With lots of folks staying in as a result of COVID-19, there's a good chance that some of y'all who play games will want to get started with streaming. It's a great thing to do while we all maintain distance, since it allows you to be social and talkative, get friends involved, and have a great time online. OBS Studio has made streaming easier than ever to get started with, and all for absolutely no cost. If you want to get that side of things set up, check out our quick start guide! (or, check out Nerd or Die’s Quick Start Guide videos!)
With that in mind, here's a handful of tips to help you get started streaming! Some of these may even help you if you're a more experienced streamer, or if you just need a refresher.
Keep yourself up-to-date.
There’s lots of moving pieces in the world of game streaming, and lots of things to keep yourself up to date on. Before you go live, make sure that you have the latest updates for OBS Studio, your games, your operating system, and your graphics drivers installed and ready to go.
Keeping yourself up to date will mean you always have access to the latest features and fixes in any software. It also means that you’ll be able to play multiplayer games without issue.
It’s also a good idea to keep up to date on what your streaming service is doing, as they may be adding new features you can take advantage of!
Save overlays, alerts, and tech for later.
Lots of people use overlays, and alerts, or they invest in expensive mics and hardware to help them stream. You do not need to do this to start streaming. You also don’t even need to use OBS: modern consoles like the Xbox One or PS4 have built-in tools to help you go live.
Use what you have to start, and keep things as simple as possible. Don’t worry too much about alerts, overlays, mic quality, etc. Make sure that you like streaming, and if you want to continue doing it, think about what you want to invest in first (if anything).
If you decide to invest in new tech, I recommend investing in lighting and microphones first, cameras second, and anything else after that.
Ignore your viewer count
Don't stress if nobody comes around. Ignoring your viewer count, and always talking as if someone's watching is the right way to go about this. Ignoring chat isn't as good an idea, but ignoring your viewer count will keep you focused on the game, and take away a source of anxiety for new streamers.
Here are a couple of ideas and questions to help you keep talking:
- Talk about what your strategy is right now. Are you planning things out ahead? On your way to finish a quest?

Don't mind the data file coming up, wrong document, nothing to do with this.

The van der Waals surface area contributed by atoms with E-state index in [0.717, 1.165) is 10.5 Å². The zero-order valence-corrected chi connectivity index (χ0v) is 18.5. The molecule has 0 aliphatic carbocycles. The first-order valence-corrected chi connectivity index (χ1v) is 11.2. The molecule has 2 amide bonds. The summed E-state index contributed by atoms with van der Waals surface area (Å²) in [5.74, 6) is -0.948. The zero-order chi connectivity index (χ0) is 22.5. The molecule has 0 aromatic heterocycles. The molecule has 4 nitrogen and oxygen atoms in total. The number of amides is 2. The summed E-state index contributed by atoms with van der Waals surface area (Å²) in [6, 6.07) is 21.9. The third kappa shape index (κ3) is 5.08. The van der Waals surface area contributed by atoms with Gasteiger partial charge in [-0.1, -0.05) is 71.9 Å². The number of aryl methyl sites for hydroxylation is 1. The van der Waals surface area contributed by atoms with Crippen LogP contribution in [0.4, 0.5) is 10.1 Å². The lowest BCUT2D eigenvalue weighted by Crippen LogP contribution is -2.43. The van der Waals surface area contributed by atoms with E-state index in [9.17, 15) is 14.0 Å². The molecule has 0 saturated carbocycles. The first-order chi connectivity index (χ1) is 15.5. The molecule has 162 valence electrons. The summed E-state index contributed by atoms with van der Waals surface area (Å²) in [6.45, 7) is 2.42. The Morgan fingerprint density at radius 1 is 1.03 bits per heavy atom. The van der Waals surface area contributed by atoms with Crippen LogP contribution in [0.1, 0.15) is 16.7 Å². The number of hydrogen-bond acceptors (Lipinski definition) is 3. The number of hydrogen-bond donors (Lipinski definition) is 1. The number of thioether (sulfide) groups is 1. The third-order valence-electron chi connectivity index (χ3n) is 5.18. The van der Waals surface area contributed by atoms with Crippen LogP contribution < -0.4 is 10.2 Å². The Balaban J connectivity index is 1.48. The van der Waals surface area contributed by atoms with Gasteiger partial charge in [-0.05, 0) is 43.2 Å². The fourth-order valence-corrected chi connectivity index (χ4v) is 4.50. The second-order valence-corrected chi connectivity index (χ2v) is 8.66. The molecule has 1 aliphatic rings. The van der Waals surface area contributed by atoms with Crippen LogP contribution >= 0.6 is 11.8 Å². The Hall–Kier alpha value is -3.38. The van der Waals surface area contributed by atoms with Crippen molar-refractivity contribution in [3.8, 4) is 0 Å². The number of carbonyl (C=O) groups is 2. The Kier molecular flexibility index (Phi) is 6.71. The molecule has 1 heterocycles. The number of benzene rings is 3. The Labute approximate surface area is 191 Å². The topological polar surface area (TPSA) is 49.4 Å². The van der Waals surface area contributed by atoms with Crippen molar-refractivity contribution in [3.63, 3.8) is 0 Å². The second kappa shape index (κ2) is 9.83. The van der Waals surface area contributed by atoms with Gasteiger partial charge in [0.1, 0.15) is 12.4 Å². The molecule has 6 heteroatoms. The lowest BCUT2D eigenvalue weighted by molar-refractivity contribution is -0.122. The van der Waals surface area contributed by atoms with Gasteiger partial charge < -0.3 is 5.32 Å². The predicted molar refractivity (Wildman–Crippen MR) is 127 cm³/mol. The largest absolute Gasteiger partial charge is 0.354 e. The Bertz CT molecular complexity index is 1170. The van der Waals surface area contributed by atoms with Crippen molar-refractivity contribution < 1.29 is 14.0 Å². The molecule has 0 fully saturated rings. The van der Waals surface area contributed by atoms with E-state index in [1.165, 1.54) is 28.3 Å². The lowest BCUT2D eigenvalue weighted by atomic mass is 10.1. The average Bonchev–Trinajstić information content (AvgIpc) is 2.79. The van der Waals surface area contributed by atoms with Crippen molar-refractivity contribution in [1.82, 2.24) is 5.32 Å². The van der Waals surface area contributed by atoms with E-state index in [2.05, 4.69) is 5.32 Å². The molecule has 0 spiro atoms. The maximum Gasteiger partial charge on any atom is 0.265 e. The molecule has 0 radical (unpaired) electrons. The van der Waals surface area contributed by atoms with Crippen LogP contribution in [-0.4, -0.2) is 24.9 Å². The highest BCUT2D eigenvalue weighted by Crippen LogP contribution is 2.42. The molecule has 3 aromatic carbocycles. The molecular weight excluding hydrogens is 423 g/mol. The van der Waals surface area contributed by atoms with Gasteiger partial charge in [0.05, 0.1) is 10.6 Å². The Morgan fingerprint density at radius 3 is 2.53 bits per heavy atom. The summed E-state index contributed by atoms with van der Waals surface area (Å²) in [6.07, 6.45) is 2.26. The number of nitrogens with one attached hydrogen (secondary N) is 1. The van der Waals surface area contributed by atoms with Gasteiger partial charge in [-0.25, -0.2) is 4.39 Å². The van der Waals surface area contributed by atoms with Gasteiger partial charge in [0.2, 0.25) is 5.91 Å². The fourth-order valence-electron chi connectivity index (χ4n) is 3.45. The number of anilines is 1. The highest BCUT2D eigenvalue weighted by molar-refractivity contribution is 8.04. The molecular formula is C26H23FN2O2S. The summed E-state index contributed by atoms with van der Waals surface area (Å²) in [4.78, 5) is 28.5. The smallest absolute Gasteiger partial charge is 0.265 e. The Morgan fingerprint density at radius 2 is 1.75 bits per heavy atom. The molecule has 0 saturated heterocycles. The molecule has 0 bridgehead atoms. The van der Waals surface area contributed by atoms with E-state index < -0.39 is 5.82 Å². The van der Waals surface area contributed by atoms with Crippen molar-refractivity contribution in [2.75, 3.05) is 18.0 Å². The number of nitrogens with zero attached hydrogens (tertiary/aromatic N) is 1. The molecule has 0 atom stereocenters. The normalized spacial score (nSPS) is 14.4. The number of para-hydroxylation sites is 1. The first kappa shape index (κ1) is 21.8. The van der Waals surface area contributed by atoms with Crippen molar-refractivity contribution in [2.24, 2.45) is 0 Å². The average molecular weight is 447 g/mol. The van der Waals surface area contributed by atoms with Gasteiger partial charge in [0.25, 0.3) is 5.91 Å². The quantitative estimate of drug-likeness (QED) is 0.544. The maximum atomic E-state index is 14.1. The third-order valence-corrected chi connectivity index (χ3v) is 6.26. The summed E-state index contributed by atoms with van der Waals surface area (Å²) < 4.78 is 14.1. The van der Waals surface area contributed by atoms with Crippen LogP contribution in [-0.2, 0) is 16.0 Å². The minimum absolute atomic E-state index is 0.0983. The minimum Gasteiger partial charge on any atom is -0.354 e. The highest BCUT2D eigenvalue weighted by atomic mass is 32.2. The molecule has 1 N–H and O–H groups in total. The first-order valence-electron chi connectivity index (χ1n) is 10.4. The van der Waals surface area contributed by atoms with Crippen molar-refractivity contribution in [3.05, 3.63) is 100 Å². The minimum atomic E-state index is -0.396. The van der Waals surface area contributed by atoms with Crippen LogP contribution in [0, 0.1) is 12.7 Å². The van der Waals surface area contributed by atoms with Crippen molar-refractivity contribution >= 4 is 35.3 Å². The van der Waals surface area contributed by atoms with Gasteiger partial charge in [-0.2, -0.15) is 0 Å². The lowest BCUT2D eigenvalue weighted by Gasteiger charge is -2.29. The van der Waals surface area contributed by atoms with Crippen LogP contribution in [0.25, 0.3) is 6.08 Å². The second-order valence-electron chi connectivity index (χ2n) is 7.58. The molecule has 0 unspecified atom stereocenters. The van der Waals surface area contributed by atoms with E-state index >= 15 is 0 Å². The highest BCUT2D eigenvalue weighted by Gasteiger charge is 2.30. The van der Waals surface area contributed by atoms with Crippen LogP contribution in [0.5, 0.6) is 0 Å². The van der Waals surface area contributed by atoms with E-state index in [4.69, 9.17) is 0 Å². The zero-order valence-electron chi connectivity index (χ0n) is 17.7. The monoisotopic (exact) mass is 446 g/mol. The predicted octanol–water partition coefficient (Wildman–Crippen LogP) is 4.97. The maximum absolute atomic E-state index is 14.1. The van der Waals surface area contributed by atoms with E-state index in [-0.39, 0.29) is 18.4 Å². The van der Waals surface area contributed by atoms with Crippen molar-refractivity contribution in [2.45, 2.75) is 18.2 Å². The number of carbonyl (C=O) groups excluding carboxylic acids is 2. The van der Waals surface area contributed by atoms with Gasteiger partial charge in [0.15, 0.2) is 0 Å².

- Comment on things in the environment. Is anything interesting standing out to you in the world?
- What is the game making you feel right now?
- What is the game doing that you like?
- What's it doing that you don't like? How would you improve it?
Play what you love
It's easy to see when a streamer isn't passionate about or interested in what they're playing. Faking interest doesn't work, and chasing after numbers and only playing the most popular games will burn you out very quickly.
Start with stuff that you know you love already before you branch out into trying new games that you're interested in! Don't play something just because it's the most popular thing online at the moment, and build your community around the games you love. Keep that in mind and your stream will be better for it. You might even show someone their new favorite game!
Save some games for yourself
Playing everything on stream will turn every game into work. There's a risk that when you do that, you won't feel satisfied when you play games on your own time.
There's an easier than expected solution to that though: save games for yourself.
As a personal example, I don't stream the Yakuza games because those games are very special to me. They’re narrative and writing heavy, so they’re hard to stream as is. Instead of trying to force myself to stream them, I save them for my off time, and I enjoy them more as a result. Having games to play in your off-time is essential if you want to continue to stream long-term, so choose a handful of games that you don't want to stream. Doing this will make sure you also continue to enjoy gaming in your spare time, otherwise it can just feel like you’re doing work all the time.
That's it! That's five super easy tips to help you while you get started streaming!
There are a ton of other resources out there once you're more comfortable with the basics. When you’re ready, learn more about the tools at your disposal. OBS, for example, has a wiki with all sorts of guides - not just for troubleshooting, but to expand your skills and to use OBS to its full potential. The best part is, you get to learn at your own pace. Happy streaming!
This article was edited by Jim, Matt, Melody and Llaren; thanks for helping with this!
Jessica can be found @tielqt on Twitter.